CHIP: Is Program Aimed at Nonexistent Children?
Writing in this week's Weekly Standard, Robert Goldberg of the Program on Medical Science and Society at the Ethics and Public Policy Center argues that enrollment in the Children's Health Insurance Program "has been underwhelming" because the program's target population "simply [does] not exist." He notes that when the program was proposed, the Children's Defense Fund claimed it was necessary because 10 million children lacked insurance. The White House, through a $40 billion expenditure, "vowed to sign up 5 million of them by 2000." So far, however, fewer than 500,000 have enrolled, despite the use of "private organizations like foundations, children's advocacy groups, health care providers and businesses" and even door-to-door campaigns.
Cooking the Numbers?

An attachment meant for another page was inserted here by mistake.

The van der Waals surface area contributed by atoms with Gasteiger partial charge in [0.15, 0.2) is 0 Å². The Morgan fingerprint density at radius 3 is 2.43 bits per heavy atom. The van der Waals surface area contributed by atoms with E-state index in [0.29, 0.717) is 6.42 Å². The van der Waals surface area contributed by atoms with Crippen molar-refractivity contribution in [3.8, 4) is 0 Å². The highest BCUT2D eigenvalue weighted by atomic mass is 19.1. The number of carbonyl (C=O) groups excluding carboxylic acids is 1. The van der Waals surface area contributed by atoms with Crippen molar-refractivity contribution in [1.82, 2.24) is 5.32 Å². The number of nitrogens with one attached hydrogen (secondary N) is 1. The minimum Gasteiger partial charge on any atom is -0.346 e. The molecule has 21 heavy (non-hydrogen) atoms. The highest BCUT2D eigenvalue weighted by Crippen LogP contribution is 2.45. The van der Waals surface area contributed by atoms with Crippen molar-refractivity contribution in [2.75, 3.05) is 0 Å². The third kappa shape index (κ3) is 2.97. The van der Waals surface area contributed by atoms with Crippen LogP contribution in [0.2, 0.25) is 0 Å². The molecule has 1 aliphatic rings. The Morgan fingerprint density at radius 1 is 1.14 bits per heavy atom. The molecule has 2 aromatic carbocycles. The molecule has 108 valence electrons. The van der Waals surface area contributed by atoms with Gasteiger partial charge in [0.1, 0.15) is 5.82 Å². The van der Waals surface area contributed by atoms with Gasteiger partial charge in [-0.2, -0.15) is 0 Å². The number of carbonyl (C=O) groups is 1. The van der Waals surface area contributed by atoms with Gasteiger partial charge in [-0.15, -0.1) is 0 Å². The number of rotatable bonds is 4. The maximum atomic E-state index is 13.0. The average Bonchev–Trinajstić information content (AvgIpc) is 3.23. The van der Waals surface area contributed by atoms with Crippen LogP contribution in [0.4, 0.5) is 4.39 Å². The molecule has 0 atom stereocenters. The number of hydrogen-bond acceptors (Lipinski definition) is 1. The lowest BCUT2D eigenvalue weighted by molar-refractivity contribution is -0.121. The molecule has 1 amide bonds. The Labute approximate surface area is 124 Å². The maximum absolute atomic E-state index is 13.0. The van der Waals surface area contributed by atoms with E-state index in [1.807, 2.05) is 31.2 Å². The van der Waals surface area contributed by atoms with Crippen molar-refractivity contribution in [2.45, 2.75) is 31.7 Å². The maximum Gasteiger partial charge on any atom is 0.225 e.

Goldberg argues that less than 4% of children under 18 -- 1.2 million -- lack coverage for an entire year. Data from the National Health Interview Survey, moreover, indicate that even among families who earn less than $10,000 annually, only 2% "cite lack of money or insurance as a reason for not getting care." Goldberg notes that these discrepancies in the administration's numbers are consistent with other instances of Clinton administration number-cooking. Further, he suggests that some eligible families may opt out of the Kiddiecare program because "most kids are healthy to begin with and ... their parents often prefer to obtain what care they need outside entitlement programs -- at public health clinics, for example, or from providers paid for out of pocket." He concludes, "Instead of trying to drag parents into Medicaid and Kidcare, why not simply give them the money to make their own choices" through tax credits? "The answer has nothing to do with children's health and everything to do with the fact that Al Gore and the Children's Defense Fund need Kidcare more than kids do. There never was a real children's health crisis, just a political benefit from talking about one" (4/5-12 issue).